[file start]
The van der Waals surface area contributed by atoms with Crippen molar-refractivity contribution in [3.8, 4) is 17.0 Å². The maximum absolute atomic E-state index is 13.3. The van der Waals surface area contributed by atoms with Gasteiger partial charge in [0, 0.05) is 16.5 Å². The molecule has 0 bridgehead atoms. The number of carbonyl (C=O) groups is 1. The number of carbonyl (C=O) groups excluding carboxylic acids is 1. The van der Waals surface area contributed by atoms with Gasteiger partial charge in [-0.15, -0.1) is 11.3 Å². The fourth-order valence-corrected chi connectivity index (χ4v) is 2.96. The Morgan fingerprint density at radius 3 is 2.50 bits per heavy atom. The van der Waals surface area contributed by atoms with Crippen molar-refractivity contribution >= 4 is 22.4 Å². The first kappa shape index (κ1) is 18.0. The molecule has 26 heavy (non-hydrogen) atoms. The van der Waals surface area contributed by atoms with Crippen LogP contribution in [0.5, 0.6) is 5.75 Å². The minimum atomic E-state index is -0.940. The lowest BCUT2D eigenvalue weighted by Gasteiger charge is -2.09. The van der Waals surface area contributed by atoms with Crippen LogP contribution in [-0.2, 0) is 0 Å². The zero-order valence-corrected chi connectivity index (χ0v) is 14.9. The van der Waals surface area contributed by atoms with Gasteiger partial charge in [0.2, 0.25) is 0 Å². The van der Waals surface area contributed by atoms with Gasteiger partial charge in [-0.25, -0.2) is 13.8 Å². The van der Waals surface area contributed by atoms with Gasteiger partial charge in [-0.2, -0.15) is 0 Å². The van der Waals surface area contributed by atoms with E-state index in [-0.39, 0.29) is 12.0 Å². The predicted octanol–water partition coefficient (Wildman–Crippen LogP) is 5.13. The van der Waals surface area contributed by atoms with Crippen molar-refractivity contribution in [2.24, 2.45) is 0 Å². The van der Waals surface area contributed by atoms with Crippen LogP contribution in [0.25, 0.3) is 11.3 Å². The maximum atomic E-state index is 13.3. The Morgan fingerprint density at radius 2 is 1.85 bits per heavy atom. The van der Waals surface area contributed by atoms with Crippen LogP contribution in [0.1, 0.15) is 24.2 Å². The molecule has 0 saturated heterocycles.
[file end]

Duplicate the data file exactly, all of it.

The van der Waals surface area contributed by atoms with Crippen molar-refractivity contribution in [3.8, 4) is 17.0 Å². The maximum absolute atomic E-state index is 13.3. The van der Waals surface area contributed by atoms with Gasteiger partial charge in [0, 0.05) is 16.5 Å². The molecule has 0 bridgehead atoms. The number of carbonyl (C=O) groups is 1. The number of carbonyl (C=O) groups excluding carboxylic acids is 1. The van der Waals surface area contributed by atoms with Gasteiger partial charge in [-0.15, -0.1) is 11.3 Å². The fourth-order valence-corrected chi connectivity index (χ4v) is 2.96. The Morgan fingerprint density at radius 3 is 2.50 bits per heavy atom. The van der Waals surface area contributed by atoms with Crippen molar-refractivity contribution >= 4 is 22.4 Å². The first kappa shape index (κ1) is 18.0. The molecule has 26 heavy (non-hydrogen) atoms. The van der Waals surface area contributed by atoms with Crippen LogP contribution in [0.5, 0.6) is 5.75 Å². The minimum atomic E-state index is -0.940. The lowest BCUT2D eigenvalue weighted by Gasteiger charge is -2.09. The van der Waals surface area contributed by atoms with Crippen LogP contribution in [-0.2, 0) is 0 Å². The zero-order valence-corrected chi connectivity index (χ0v) is 14.9. The van der Waals surface area contributed by atoms with Gasteiger partial charge in [0.2, 0.25) is 0 Å². The van der Waals surface area contributed by atoms with Gasteiger partial charge in [-0.25, -0.2) is 13.8 Å². The van der Waals surface area contributed by atoms with Gasteiger partial charge in [-0.2, -0.15) is 0 Å². The van der Waals surface area contributed by atoms with E-state index in [-0.39, 0.29) is 12.0 Å². The predicted octanol–water partition coefficient (Wildman–Crippen LogP) is 5.13. The van der Waals surface area contributed by atoms with Crippen molar-refractivity contribution in [2.24, 2.45) is 0 Å². The van der Waals surface area contributed by atoms with Crippen LogP contribution in [0.25, 0.3) is 11.3 Å². The maximum atomic E-state index is 13.3. The Morgan fingerprint density at radius 2 is 1.85 bits per heavy atom. The van der Waals surface area contributed by atoms with Crippen LogP contribution in [0.1, 0.15) is 24.2 Å². The molecule has 0 saturated heterocycles.